But Bernie Sanders clearly grasps the deeply corrosive nature of that reality. Although he has attained a position of privilege, he is one of those rare people who seems to actually empathize with the pain other people are experiencing, and to be driven by a intense need to alleviate that suffering.
An example of this drive is Sanders’ decades long effort to secure funding for community health centers. Contrary to the fiction about his achieving little in Congress, Sanders has been a very effective legislator, often attaching progressive amendments to Republican legislation. In the House, his amendments secured hundreds of millions of dollars in funding for health care. As a senator in 2010 he managed a real coup, expanding coverage for millions of Americans by adding 11 billion dollars for health centers to the Affordable Care Act.
Those community health centers have proven to be one of the most popular aspects of the ACA. Along with previously existing centers, they currently serve over 25 million people, people who can simply walk in the door and be guaranteed care, regardless of their ability to pay. Many Republican legislators have quietly requested additional funding for the centers, even while decrying the ACA in public.
Why don’t more people know about this? Unfortunately, the mainstream media is not very interested in reporting on substance. And Bernie has a odd characteristic that often frustrates those of us who support him—he is bad at promoting himself.
Elizabeth Warren rightly touts her role in creating the Consumer Financial Protection Bureau. Joe Biden will tell anyone who cares to listen about his sponsorship of the Violence Against Women Act. But those millions of people who are receiving affordable health care today because of the bargaining skills of Bernie Sanders? They will probably never know what he has done for them.
Here is another thing many people don’t seem to know about Bernie. A large multi-generational, multi-racial movement has coalesced around his candidacy. It includes activists who are deeply involved in the formulation of policy, bringing to the writing of Sanders’ platforms the lived experience of their own communities. The people working with the campaign comprise some of the most dynamic activists in the country, ranging from well known figures like Naomi Klein and Alexandria Ocasio-Cortez to emerging leaders like Philip Agnew, co-founder of the Dream Defenders, and Stacey Walker, the first African-American to serve on Iowa’s Linn County Board of Supervisors.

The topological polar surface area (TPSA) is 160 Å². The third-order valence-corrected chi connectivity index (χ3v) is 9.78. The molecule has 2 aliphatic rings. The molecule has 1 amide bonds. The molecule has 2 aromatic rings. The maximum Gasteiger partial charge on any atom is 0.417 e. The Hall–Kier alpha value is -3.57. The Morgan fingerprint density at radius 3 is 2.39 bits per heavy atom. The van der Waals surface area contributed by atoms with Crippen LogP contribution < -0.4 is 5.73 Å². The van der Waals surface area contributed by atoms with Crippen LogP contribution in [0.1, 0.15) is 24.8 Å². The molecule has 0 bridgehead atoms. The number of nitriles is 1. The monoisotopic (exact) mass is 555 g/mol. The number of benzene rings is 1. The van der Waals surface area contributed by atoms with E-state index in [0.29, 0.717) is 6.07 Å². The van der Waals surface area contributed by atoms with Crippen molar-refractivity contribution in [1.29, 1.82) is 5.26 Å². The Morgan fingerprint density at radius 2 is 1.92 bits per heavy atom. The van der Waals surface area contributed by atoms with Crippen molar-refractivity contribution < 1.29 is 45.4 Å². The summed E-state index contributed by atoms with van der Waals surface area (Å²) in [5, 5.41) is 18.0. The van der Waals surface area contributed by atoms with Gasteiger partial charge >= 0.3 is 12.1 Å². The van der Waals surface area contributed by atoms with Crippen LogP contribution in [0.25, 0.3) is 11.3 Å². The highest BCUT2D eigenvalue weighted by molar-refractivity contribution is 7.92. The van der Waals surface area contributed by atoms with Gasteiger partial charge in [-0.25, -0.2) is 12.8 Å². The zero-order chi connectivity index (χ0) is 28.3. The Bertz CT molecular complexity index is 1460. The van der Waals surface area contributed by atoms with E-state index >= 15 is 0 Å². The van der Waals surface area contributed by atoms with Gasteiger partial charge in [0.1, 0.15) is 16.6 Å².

I’ve met some of the activists who are supporting Sanders, I’ve held their hands at rallies, I’ve seen the light in their eyes when we discuss a more hopeful future. I have been moved by their warmth and generosity and deep humanity. This is one of the many reasons I resent the erasure of Sanders’ real supporters with the poisonous “Bernie Bro” attack, first promulgated by Clinton’s propagandists in 2016. Anger and aggression are not what I have experienced over many years in the Sanders movement, one that thanks to Bernie’s constant advocacy, never really stopped.
What I have experienced is a deep seriousness about policy (for those who doubt the range and depth of Sanders’ policy positions please look at the issues sections of his campaign and Senate websites), a passion to create a better world, and an understanding that doing so will involve very hard work, not just now but for years to come.
Many of us are eager to meet that challenge. For the first time in decades, we aspire to the kind of coalition Martin Luther King envisioned when he planned the Poor People’s March on Washington in the months before his death, a coalition that transcends the false barriers the crazed bigots and manipulative politicians have managed to erect between us. No one I am dealing with in the Sanders campaign thinks building that movement will be easy. But as MLK understood, it is the only way to create an America of true equality.
In a time of unprecedented peril posed by climate change, when the oligarchs tighten their control over society more every year, and demagogues all over the world are exploiting people’s fear and anger, it seems clear to me that we are at a tipping point. We can embrace a transformative vision of our society or finally cede all control to the wealthy and powerful. But I seriously doubt we can just return to “normalcy,” whatever that means to people.
My politics are quite different from Emma Goldman’s, but I deeply believe in every person’s right to political and economic freedom and at least the hope of “beautiful, radiant things.” This a very dark time, which is all the more reason to be bold and creative in our fight for democracy. Perhaps we can convince George to come along for the ride. I sense that he wants to. He only needs Democratic voters to think outside of the box and nominate our unlikely hero. Bernie and his movement are ready to embrace all comers. There is a great deal of work to do, and yes, there also will be dancing.
Copyright 2020 Kathryn Levy
Kathryn Levy is the author of the poetry collections Losing the Moon and Reports. She was founding director of The Poetry Exchange and the New York City Poetry Project. She lives in Sag Harbor, NY.